/usr/include/unistd.h:711:12: note: expected ‘__gid_t *’ but argument is of 
type ‘short int *’
   extern int getgroups (int __size, __gid_t __list[]) __THROW __wur;
  ^

diff -r 6001387b3250 -r bdaf3416fb1b external/src/chkshsgr.c
--- a/external/src/chkshsgr.c   Tue Nov 26 10:48:03 2019 -0600
+++ b/external/src/chkshsgr.c   Tue Nov 26 11:47:08 2019 -0600
@@ -4,7 +4,7 @@
 
 int main()
 {
-  short x[4];
+  gid_t x[4];
 
   x[0] = x[1] = 0;
   if (getgroups(1,x) == 0) if (setgroups(1,x) == -1) _exit(1);
# HG changeset patch
# User J. Lewis Muir 
# Date 1574791174 21600
#  Tue Nov 26 11:59:34 2019 -0600
# Branch 2.1.2_compiler-warning-fixes
# Node ID a12ee55203125f8ef926dbe72e66a1bd45235619
# Parent  bdaf3416fb1b1010546d8a52b75dc764ca8a80a5
Include grp.h in chkshsgr.c

This change eliminates the following GCC 4.8.5 warning on RHEL 7.7:

  ./compile chkshsgr.c
  chkshsgr.c: In function ‘main’:
  chkshsgr.c:10:3: warning: implicit declaration of function ‘setgroups’ 
[-Wimplicit-function-declaration]
 if (getgroups(1,x) == 0) if (setgroups(1,x) == -1) _exit(1);
 ^

diff -r bdaf3416fb1b -r a12ee5520312 external/src/chkshsgr.c
--- a/external/src/chkshsgr.c   Tue Nov 26 11:47:08 2019 -0600
+++ b/external/src/chkshsgr.c   Tue Nov 26 11:59:34 2019 -0600
@@ -1,5 +1,6 @@
 /* Public domain. */
 
+#include 
 #include 
 
 int main()
# HG changeset patch
# User J. Lewis Muir 
# Date 1574791401 21600
#  Tue Nov 26 12:03:21 2019 -0600
# Branch 2.1.2_compiler-warning-fixes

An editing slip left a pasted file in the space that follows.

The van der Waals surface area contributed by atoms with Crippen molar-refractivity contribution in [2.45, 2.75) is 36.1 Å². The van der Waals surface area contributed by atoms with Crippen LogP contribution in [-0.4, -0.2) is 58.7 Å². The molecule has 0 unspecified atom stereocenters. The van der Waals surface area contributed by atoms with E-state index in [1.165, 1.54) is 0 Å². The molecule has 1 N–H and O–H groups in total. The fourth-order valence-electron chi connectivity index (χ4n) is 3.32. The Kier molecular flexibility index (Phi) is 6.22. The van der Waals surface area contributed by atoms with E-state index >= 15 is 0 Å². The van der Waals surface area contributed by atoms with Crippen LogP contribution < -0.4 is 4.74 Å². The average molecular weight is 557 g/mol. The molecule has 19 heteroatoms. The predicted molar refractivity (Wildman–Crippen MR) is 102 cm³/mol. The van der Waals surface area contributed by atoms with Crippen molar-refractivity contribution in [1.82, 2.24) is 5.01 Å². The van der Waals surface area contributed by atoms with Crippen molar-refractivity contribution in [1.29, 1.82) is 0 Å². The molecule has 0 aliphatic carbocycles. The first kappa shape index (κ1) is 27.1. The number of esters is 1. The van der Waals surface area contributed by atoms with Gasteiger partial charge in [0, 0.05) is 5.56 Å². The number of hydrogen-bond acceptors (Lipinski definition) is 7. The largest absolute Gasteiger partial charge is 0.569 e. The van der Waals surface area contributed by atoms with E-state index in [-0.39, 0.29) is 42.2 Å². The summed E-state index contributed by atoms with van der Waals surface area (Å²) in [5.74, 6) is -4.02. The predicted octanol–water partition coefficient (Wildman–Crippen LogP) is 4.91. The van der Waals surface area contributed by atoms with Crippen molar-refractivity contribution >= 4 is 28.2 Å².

# Node ID b0034c0716a2f8496d17d5c4a1d8d77193b3594f
# Parent  a12ee55203125f8ef926dbe72e66a1bd45235619
Include grp.h in chpst.c

This change eliminates the following GCC 4.8.5 warning on RHEL 7.7:

  ./compile chpst.c
  chpst.c: In function ‘suidgid’:
  chpst.c:80:3: warning: implicit declaration of function ‘setgroups’ 
[-Wimplicit-function-declaration]
 if (setgroups(ugid.gids, ugid.gid) == -1) fatal("unable to setgroups");
 ^

diff -r a12ee5520312 -r b0034c0716a2 external/src/chpst.c
--- a/external/src/chpst.c  Tue Nov 26 11:59:34 2019 -0600
+++ b/external/src/chpst.c  Tue Nov 26 12:03:21 2019 -0600
@@ -2,6 +2,7 @@
 #include 
 #include 
 #include 
+#include 
 #include 
 #include "sgetopt.h"
 #include "error.h"
# HG changeset patch
# User J. Lewis Muir 
# Date 1574791671 21600
#  Tue Nov 26 12:07:51 2019 -0600
# Branch 2.1.2_compiler-warning-fixes
# Node ID 396b02da6d0e56256ac5c1cf00ed0af690dbd8f1
# Parent  b0034c0716a2f8496d17d5c4a1d8d77193b3594f
Avoid op sequence order ambiguity in chpst.c

This change eliminates the following GCC 4.8.5 warning on RHEL 7.7:

  ./compile chpst.c
  chpst.c: In function ‘main’:
  chpst.c:312:33: warning: operation on ‘subgetoptarg’ may be undefined 
[-Wsequence-point]
 if (optarg[scan_ulong(++optarg, )]) usage(); nicelvl =ul;
   ^

diff -r b0034c0716a2 -r 396b02da6d0e external/src/chpst.c
--- a/external/src/chpst.c  Tue Nov 26 12:03:21 2019 -0600
+++ b/external/src/chpst.c  Tue Nov 26 12:07:51 2019 -0600
@@ -309,7 +309,8 @@
 case 'n':
   switch (*optarg) {
 case '-':
-  if (optarg[scan_ulong(++optarg, )]) usage(); nicelvl =ul;
+  ++optarg;
+  if (optarg[scan_ulong(optarg, )]) usage(); nicelvl =ul;
   nicelvl *=-1;
   break;
 case '+': ++optarg;
# HG 

Re: runit patches to fix compiler warnings on RHEL 7